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Old 07-23-09, 02:35 PM   #12
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I'd say masochism is the primary requirement.


Oh! it just hurts so good.
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Old 07-23-09, 02:56 PM   #13
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Being able to produce power in an aero position. Zabriskie is so good at TT's not because he has insane power numbers (for a pro, he doesn't), but because he can produce high power in a really aero position. Flexibility helps too. Anyone else see the pictures/video of Cancellara putting his palms on the floor? I can't even touch my toes without bending my knees.
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Old 07-23-09, 02:58 PM   #14
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Quote:
Originally Posted by brendon_ak View Post

It would be interesting to see just how much of an advantage aero bars, helmets, and bike technology makes.
Some of the bigger issues such as disc wheel, aero bars, helmet have been well studied. The guys do experiments in wind tunnels to see how body positions affect power and aerodynamics. That would be a way to tune things.

http://www.amazon.com/Bicycling-Scie...8382583&sr=8-1
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Old 07-23-09, 02:58 PM   #15
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I wonder if LA's huge hump in the middle of his back helps?

I've seen that vid, pretty amazing. Cancellara is just a freak of nature, got I love him
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Old 07-23-09, 03:01 PM   #16
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Quote:
Originally Posted by yes View Post
Some of the bigger issues such as disc wheel, aero bars, helmet have been well studied. The guys do experiments in wind tunnels to see how body positions affect power and aerodynamics. That would be a way to tune things.

http://www.amazon.com/Bicycling-Scie...8382583&sr=8-1
I am more concerned with a real world tests. Obviously the number of variables grows, however I would like to see real results that are more easily related to than something in the wind tunnel. The wind tunnel will find the best aero position, most aero bike, etc, but it seems like some of those advantages would be minute. Manufactures throw around percentages like its no big deal and don't back them up. 50% less drag, etc, but its important to give a base, 50% less drag than what, compared to what?
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Old 07-23-09, 03:05 PM   #17
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pedal faster.........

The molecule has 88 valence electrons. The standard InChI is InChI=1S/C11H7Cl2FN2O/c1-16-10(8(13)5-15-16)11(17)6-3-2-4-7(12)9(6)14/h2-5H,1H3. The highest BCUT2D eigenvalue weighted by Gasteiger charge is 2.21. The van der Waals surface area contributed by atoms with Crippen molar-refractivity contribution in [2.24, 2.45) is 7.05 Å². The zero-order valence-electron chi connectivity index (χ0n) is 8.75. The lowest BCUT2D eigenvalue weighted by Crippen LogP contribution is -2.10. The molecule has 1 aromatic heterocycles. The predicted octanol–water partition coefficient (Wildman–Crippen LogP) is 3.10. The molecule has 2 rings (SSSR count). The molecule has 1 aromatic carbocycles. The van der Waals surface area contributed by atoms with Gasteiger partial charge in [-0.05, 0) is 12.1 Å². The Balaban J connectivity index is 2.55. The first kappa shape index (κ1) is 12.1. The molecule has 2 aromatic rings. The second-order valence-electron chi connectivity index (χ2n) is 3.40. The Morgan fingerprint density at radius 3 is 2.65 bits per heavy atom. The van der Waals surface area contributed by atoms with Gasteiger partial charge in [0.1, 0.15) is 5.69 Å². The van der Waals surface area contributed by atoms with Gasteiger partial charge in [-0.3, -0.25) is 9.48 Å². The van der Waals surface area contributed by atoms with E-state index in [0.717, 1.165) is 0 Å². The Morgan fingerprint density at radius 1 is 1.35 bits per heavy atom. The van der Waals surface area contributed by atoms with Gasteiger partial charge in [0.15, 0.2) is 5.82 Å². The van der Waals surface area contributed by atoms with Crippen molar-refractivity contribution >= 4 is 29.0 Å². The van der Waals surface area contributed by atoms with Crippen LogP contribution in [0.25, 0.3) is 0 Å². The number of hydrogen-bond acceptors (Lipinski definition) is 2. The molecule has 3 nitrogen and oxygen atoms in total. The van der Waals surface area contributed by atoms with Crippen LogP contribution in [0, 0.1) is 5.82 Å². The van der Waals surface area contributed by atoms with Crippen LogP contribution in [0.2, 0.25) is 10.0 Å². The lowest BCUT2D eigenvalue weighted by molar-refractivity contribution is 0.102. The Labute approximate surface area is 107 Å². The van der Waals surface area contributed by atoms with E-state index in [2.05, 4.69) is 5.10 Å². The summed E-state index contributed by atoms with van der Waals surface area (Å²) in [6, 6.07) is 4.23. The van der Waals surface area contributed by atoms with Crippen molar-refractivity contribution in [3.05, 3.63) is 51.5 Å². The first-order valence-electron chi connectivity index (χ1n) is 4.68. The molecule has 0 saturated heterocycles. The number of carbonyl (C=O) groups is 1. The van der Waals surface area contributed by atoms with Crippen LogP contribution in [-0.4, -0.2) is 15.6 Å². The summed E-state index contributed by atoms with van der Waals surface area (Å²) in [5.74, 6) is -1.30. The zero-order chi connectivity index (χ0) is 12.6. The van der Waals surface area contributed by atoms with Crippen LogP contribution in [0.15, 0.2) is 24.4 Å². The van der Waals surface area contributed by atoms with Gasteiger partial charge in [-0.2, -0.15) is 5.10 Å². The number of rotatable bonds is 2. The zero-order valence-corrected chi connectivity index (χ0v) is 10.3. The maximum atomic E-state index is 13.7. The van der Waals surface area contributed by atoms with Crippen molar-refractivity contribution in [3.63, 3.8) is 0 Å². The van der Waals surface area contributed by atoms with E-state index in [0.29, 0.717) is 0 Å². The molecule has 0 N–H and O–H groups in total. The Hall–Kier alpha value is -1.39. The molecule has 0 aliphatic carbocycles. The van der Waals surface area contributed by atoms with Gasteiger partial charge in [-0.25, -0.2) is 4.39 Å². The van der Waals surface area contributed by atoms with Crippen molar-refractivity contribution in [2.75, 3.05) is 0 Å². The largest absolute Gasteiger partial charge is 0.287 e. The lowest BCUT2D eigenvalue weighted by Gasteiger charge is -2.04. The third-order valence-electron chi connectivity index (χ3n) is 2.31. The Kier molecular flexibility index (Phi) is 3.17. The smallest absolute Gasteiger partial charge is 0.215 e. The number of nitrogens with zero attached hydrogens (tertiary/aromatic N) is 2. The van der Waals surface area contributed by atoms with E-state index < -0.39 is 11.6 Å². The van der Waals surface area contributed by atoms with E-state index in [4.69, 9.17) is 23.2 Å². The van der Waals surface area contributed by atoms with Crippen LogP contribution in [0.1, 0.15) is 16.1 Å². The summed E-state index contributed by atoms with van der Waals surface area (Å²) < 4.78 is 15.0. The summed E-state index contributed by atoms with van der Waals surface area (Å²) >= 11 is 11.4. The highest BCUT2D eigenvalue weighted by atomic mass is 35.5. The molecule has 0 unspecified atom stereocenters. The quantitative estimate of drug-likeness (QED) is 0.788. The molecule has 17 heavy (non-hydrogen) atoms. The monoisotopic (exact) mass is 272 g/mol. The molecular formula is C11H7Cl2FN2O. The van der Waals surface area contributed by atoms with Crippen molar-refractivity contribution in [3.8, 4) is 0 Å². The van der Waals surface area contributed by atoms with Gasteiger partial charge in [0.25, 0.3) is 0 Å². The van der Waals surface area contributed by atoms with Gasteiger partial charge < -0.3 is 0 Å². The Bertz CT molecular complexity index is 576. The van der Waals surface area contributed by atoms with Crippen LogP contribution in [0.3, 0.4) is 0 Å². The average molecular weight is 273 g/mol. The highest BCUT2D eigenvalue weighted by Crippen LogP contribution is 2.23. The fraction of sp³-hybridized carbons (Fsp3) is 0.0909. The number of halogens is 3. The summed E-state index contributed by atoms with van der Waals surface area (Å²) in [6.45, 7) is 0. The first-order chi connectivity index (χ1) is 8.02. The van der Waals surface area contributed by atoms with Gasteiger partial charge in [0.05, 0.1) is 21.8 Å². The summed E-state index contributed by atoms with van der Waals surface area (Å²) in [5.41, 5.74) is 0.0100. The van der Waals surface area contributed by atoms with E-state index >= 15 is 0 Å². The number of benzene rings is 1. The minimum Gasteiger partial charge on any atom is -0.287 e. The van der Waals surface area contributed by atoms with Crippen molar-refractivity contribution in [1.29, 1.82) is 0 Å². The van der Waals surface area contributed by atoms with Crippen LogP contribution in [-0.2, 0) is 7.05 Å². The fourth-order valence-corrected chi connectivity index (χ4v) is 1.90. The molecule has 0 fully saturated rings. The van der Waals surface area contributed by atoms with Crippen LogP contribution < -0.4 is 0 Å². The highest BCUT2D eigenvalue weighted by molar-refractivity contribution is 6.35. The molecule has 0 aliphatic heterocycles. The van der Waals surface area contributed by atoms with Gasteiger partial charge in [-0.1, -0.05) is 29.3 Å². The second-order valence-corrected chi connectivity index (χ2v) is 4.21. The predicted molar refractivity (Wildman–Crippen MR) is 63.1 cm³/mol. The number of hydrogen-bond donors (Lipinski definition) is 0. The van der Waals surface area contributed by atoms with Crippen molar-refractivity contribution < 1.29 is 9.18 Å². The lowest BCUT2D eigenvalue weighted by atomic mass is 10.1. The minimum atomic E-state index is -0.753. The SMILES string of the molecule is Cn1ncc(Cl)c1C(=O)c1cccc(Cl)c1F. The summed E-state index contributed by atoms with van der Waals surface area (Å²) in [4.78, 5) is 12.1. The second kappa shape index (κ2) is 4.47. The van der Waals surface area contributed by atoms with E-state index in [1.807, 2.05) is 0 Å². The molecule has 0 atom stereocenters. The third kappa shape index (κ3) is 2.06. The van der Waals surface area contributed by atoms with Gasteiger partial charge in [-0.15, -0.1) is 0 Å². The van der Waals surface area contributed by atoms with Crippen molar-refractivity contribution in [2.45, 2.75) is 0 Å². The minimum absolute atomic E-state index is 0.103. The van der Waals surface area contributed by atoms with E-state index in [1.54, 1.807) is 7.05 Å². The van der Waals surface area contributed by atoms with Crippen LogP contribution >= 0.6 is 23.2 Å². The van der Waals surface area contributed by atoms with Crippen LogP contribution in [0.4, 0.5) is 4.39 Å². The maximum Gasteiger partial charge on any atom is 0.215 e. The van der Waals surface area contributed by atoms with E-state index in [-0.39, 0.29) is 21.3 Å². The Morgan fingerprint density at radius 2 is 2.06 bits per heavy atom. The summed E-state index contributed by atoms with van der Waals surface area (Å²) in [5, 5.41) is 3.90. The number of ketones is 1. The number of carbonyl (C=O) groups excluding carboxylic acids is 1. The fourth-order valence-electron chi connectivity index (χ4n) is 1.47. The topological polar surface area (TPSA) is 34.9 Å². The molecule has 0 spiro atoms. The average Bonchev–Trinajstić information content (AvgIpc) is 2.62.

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Old 07-23-09, 03:08 PM   #18
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The ability to tune out all messages of pain sent from legs to brain.
+100 All things being equal, that's what seperates a good TT rider from a great one.
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Old 07-23-09, 03:49 PM   #19
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+100 All things being equal, that's what seperates a good TT rider from a great one.
no no no...it doesn't matter how switched off you are to pain, that doesn't make you ride faster. Any idiot can hammer until the lactic acids build up in the muscle tissue and the muscles lose their ability to perform work. Its not about will, its about training your body to be able work efficiently with a greater than normal lactic acid %, and knowing your capacities to hold the effort just at that point for a long time. All of which requires complete focus on the level of pain.

Keeping the levels under control is a part of "the trick" to time trialing. If you pedal at maximum effort your muscles never relax; the theory is that this impairs bloodflow through the muscles so that efficiency and power is lost to lactic acid build up. What is most effective then is an on-off rhythm, like full power for 6 revolutions, then relax for one revolution, increasing bloodflow and allowing the most power output over a sustained period. Anquetil, Indurain, Lemond, all those guys did that. It easy to describe but very hard to do in practice and very hard to do well consistently, but that is the one trick that separates a good TT rider from a great one.
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Old 07-23-09, 04:34 PM   #20
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What I meant Daxr was that some riders who are plenty able to be a good time trial rider simply lack that willingness to suffer. When they start to hurt they back off. The great ones are either able to ignore it or welcome the pain.
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Old 07-23-09, 10:11 PM   #21
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What I meant Daxr was that some riders who are plenty able to be a good time trial rider simply lack that willingness to suffer. When they start to hurt they back off. The great ones are either able to ignore it or welcome the pain.
True enough, but then you have guys like Frank Schleck and Jens Voight who are pain gluttons and plenty strong, but haven't got the knack for time trialing.